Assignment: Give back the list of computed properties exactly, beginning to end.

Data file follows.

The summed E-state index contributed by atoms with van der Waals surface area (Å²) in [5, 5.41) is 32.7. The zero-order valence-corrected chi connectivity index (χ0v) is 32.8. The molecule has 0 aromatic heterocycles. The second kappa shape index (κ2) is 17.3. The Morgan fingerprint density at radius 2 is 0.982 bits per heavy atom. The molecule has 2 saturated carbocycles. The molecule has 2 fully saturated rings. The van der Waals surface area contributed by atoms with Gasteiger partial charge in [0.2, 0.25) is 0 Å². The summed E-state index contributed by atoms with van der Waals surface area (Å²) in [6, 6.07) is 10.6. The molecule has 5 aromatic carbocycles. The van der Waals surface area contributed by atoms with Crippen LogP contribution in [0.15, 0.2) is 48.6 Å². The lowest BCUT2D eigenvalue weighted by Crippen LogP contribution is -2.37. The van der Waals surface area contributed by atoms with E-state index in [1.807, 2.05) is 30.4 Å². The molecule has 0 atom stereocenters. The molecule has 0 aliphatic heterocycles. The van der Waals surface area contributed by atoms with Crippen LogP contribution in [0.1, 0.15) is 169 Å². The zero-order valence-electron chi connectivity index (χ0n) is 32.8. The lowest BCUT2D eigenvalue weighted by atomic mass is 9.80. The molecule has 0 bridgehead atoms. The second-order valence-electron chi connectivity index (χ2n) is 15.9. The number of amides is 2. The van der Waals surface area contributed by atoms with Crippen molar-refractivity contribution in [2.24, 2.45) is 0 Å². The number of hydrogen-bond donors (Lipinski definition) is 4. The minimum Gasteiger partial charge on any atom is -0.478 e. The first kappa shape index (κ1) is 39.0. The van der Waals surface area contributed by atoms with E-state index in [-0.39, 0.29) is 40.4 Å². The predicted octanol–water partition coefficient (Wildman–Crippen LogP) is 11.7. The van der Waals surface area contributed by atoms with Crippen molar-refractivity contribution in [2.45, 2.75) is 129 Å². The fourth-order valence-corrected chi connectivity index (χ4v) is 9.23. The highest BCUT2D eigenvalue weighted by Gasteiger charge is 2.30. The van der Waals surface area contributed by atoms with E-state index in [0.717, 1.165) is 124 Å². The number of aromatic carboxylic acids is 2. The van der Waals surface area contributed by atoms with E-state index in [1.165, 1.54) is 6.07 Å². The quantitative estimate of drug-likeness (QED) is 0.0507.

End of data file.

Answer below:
The summed E-state index contributed by atoms with van der Waals surface area (Å²) in [5, 5.41) is 32.7. The zero-order valence-corrected chi connectivity index (χ0v) is 32.8. The molecule has 0 aromatic heterocycles. The second kappa shape index (κ2) is 17.3. The Morgan fingerprint density at radius 2 is 0.982 bits per heavy atom. The molecule has 2 saturated carbocycles. The molecule has 2 fully saturated rings. The van der Waals surface area contributed by atoms with Gasteiger partial charge in [0.2, 0.25) is 0 Å². The summed E-state index contributed by atoms with van der Waals surface area (Å²) in [6, 6.07) is 10.6. The molecule has 5 aromatic carbocycles. The van der Waals surface area contributed by atoms with Crippen LogP contribution in [0.15, 0.2) is 48.6 Å². The lowest BCUT2D eigenvalue weighted by Crippen LogP contribution is -2.37. The van der Waals surface area contributed by atoms with E-state index in [1.807, 2.05) is 30.4 Å². The molecule has 0 atom stereocenters. The molecule has 0 aliphatic heterocycles. The van der Waals surface area contributed by atoms with Crippen LogP contribution in [0.1, 0.15) is 169 Å². The zero-order valence-electron chi connectivity index (χ0n) is 32.8. The lowest BCUT2D eigenvalue weighted by atomic mass is 9.80. The molecule has 0 bridgehead atoms. The second-order valence-electron chi connectivity index (χ2n) is 15.9. The number of amides is 2. The van der Waals surface area contributed by atoms with Crippen molar-refractivity contribution in [2.24, 2.45) is 0 Å². The number of hydrogen-bond donors (Lipinski definition) is 4. The minimum Gasteiger partial charge on any atom is -0.478 e. The first kappa shape index (κ1) is 39.0. The van der Waals surface area contributed by atoms with E-state index in [-0.39, 0.29) is 40.4 Å². The predicted octanol–water partition coefficient (Wildman–Crippen LogP) is 11.7. The van der Waals surface area contributed by atoms with Crippen molar-refractivity contribution in [2.45, 2.75) is 129 Å². The fourth-order valence-corrected chi connectivity index (χ4v) is 9.23. The highest BCUT2D eigenvalue weighted by Gasteiger charge is 2.30. The van der Waals surface area contributed by atoms with E-state index in [0.717, 1.165) is 124 Å². The number of aromatic carboxylic acids is 2. The van der Waals surface area contributed by atoms with E-state index in [1.165, 1.54) is 6.07 Å². The quantitative estimate of drug-likeness (QED) is 0.0507.